Zardari to seek SC's opinion on a review of Zulfiqar's trial

The federal cabinet formally approved a move for reopening the conviction of Bhutto and Zardari will file a reference in the Supreme Court, Information Minister Firdous Ashiq Awan told the media after a meeting of the cabinet chaired yesterday by Prime Minister Yousuf Raza Gilani.

Awan said the PPP-led government was under "immense pressure" to reopen the case and the Law Minister would apprise the media about legal issues related to the matter.
The PPP has for long contended that Bhutto's trial was unfair and that he was the victim of a "judicial murder".

Top PPP leaders have said that they intend to get the decision reviewed.
However, legal experts have questioned the legality of the step proposed by the PPP.
The President is expected to approach the apex court under Article 186 of the Constitution, Law Minister Babar Awan has said.

Article 186 states that the President can seek the opinion of the Supreme Court "on any question of law which he considers of public importance".

The apex court will then report "its opinion on the question to the President".
Legal experts told the Dawn newspaper that they were of the opinion that a simple review petition for the correction of the judgement should have been filed in the court instead of a presidential reference as the latter is limited to questions of law and not the revision of past judgements.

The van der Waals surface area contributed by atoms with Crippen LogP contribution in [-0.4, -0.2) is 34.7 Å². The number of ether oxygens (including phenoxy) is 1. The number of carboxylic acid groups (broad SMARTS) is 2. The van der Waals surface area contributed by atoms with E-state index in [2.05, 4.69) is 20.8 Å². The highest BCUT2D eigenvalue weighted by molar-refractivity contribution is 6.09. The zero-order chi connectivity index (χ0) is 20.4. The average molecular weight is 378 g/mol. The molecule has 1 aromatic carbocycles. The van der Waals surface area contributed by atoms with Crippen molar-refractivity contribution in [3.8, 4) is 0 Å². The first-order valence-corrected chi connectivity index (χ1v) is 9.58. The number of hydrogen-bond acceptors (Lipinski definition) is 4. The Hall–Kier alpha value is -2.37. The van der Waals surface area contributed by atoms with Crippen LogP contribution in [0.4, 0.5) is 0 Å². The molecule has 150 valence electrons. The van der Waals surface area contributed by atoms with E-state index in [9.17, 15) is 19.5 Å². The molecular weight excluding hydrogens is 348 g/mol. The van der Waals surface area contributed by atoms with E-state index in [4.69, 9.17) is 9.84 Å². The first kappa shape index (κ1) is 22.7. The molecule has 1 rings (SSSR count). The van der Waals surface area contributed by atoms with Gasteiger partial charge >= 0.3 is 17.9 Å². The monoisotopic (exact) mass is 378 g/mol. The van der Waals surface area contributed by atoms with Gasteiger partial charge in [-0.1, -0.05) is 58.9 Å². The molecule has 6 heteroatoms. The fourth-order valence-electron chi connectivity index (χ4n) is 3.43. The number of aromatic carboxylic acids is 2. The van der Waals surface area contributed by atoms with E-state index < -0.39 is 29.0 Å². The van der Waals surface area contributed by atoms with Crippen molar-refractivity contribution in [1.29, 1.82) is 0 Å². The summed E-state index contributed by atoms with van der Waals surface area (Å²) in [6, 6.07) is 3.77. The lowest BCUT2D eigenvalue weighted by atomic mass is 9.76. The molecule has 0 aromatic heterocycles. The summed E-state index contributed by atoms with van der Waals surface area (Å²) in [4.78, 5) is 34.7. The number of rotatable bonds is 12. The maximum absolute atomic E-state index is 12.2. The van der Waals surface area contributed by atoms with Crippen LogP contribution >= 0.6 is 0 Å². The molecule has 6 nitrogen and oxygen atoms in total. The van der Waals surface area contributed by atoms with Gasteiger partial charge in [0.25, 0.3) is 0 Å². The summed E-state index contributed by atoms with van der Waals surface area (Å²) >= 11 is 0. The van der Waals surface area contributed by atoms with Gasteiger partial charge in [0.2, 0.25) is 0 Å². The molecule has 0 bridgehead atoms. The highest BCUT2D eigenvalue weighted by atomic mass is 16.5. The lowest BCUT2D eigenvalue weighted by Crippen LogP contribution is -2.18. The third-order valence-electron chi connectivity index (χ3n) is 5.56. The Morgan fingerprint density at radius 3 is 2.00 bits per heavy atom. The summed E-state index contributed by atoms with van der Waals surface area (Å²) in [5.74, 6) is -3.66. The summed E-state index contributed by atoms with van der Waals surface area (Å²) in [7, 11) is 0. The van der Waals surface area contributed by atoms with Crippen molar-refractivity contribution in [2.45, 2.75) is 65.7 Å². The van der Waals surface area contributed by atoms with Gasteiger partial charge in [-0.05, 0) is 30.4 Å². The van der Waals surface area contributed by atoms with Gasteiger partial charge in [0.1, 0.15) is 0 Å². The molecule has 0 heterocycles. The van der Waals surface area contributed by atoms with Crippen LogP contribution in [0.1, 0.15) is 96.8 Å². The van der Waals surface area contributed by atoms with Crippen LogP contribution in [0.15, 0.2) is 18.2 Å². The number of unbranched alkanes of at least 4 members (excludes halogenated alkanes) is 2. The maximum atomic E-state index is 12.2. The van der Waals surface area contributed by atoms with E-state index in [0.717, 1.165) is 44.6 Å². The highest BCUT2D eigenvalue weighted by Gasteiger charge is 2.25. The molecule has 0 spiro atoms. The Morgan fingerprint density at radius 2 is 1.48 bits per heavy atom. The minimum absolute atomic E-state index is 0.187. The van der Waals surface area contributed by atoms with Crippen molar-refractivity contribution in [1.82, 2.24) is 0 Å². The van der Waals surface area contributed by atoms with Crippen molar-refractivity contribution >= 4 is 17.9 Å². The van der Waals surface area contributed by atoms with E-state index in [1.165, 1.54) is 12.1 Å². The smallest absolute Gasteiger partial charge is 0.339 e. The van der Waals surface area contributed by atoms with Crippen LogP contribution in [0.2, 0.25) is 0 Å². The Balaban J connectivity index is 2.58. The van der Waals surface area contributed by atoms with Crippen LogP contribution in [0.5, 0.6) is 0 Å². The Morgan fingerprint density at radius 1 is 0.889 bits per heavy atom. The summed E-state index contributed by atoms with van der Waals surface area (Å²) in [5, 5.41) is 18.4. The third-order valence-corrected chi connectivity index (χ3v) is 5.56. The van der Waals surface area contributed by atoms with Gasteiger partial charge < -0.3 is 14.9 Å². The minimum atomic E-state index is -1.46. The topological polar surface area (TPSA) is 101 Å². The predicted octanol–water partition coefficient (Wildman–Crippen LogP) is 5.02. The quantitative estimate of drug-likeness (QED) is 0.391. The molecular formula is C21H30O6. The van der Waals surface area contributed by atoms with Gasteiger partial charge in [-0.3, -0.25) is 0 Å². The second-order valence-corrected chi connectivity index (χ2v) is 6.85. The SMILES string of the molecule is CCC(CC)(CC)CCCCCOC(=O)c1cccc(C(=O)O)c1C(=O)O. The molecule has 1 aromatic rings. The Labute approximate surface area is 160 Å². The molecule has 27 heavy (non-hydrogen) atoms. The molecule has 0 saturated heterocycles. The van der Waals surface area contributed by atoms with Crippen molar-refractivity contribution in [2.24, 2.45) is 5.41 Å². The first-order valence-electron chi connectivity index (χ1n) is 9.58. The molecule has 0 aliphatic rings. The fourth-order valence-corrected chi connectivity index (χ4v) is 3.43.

Former Supreme Court judge Fakhruddin Ebrahim said he believes that an international commission should be set up to revisit the case "in light of the evidence provided by the government to clear Mr Bhutto of the charges on which he was hanged".

"Till today, on paper, Mr Bhutto is a murderer" and this needs to be rectified, he said.
Former Balochistan High Court judge Tariq Mehmood said the government's efforts were "more political in nature" and it may be difficult to prove this was a "fit case for Article 186".

Mehmood claimed the government intended to use this case "to its advantage against the Supreme Court".

The PPP had not used its past two stints in power to move on this issue and it was impossible to forget that its decision to do so now coincided with a tense phase of its relationship with the judiciary, he said.

Chaudhry Naseer Ahmad, a Supreme Court lawyer, said: "A reference after the lapse of 32 years of Bhutto's hanging will only put the superior judiciary in a difficult position. Chances are that the judges would reject it on technical grounds."

Political observers feel the PPP is taking the step to gain political mileage at a time when its government is facing pressure.

The Dawn reported that the cabinet was not unanimous in giving the go-ahead to the President and a few ministers opposed the idea, arguing it would reopen old wounds and aggravate the already tense relations between the judiciary and the government

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